A mood disorder is characterized by low or high level of neurotransmitters in the brain resulting in a high or low mood. Mood disorder is not a single disease but it is a group of symptoms and is further classified into depression and bipolar disorders in a broader light. A person suffering from mood disorder can identify their symptoms by careful analysis. Such patients are easy to get irritated, will be very aggressive and hostile. Depressed people tend to eat more or will have reduced appetite resulting in either increase or decrease in weight. There will be changes in sleep patterns and depressed people seem to sleep for long periods and find it difficult to concentrate on any topic.
The sadness if prevailed will continue for long period and the person will be anxious most of the time. A mood disorder impairs the ability of individuals to concentrate on work or perform daily chores.
What Causes A Mood Disorder?
A mood disorder is expected to affect approximately 20% of the population at any point in a lifetime. In the United States, it is estimated that 17% of the population suffers from depression and the consensus for bipolar disorder is only one person. In many instances, the symptoms of mood disorders go unnoticed, and what exactly causes this order is not known. A combination of environmental, biological, genetic and psychological factors is attributed to can cause mood disorder. The alternations in levels of neurotransmitters which are present in the brain seem to be a major contributing factor for elated or depressed mood. A mood disorder is most common in women than in men. Especially depression is more common in women than in men whereas bipolar disorder can affect both men and women equally. The exact cause of the disease is not known, a number of factors contribute to the disease and if untreated can result in chronic mood disorders.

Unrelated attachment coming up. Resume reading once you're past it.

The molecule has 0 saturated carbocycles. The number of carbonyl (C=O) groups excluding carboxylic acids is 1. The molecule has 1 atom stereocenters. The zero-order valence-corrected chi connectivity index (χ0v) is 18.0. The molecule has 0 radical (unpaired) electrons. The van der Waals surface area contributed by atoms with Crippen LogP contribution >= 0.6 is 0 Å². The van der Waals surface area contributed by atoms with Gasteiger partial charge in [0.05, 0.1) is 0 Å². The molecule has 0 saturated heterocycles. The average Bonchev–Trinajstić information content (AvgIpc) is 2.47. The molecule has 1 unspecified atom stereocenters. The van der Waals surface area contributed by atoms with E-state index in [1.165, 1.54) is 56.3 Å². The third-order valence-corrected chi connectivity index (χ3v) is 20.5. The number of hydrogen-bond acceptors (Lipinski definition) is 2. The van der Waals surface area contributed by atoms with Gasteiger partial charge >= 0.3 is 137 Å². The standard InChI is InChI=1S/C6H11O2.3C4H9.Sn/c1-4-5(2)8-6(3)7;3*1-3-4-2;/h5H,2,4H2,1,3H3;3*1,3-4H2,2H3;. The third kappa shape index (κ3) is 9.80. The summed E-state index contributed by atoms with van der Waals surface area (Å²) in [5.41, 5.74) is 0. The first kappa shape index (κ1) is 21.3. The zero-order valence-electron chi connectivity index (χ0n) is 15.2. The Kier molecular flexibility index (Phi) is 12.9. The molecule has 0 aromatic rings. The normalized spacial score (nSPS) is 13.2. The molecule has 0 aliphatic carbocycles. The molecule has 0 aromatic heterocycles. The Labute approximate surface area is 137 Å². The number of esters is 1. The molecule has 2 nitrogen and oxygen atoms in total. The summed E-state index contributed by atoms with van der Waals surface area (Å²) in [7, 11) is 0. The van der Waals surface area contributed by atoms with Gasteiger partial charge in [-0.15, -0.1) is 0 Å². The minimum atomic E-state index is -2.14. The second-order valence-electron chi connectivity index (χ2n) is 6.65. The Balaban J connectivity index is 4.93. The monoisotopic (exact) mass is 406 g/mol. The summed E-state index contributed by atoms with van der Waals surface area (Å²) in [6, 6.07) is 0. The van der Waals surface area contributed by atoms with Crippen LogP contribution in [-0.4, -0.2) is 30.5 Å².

An episode of sadness or grief produces stress in life such as loss of a loved one, loss of job, or going to a low phase of life due to family or friends puts the people at risk of developing mood disorders. Stressful events in the life increase the level of cortisol, an adrenal hormone which results in an alteration in serotonin levels and ultimately resulting in depression. Children, who have been sexually exploited or had physical abuse, later develop mood disorder in life. The symptoms should go away with time but if the same if the ongoing phase continuous then the person should seek medical help.
Genetics. If a family member, parent or sibling have got a mood disorder then it is more likely that the person can suffer from mood disorder later in life. The risk of developing mood disorder increases in such patients.
Using certain drugs such as anticonvulsants, stimulants, benzodiazepines, corticosteroids and beta blockers can result in mood disorders. Sometimes even the prescription drugs have the tendency to develop mood disorders.
People who use drugs or alcohol are at increased risk for the development of depression and bipolar disorder. Substance abuse can result in fluctuations of mood and can result in psychosis and the treatment option for such persons would be an elimination of the substance from the body and stopping its further usage.
Diseases such as thyroid disorder, Addison’s disease, and liver disease also produced depressive symptoms
People suffering from chronic or terminal illness also tend to have depressive episodes
A mood disorder is characterized by fluctuations in sleep, unexpected weight loss or weight gain, trouble sleeping and loss of interest in activities. There are a number of factors which causes depression including but not limited to sad events of life, genetics, certain medications and diseases, chronic ailments, drug abuse, and alcohol. Attention from family and friends can help in overcoming mood disorders to a significant extent.
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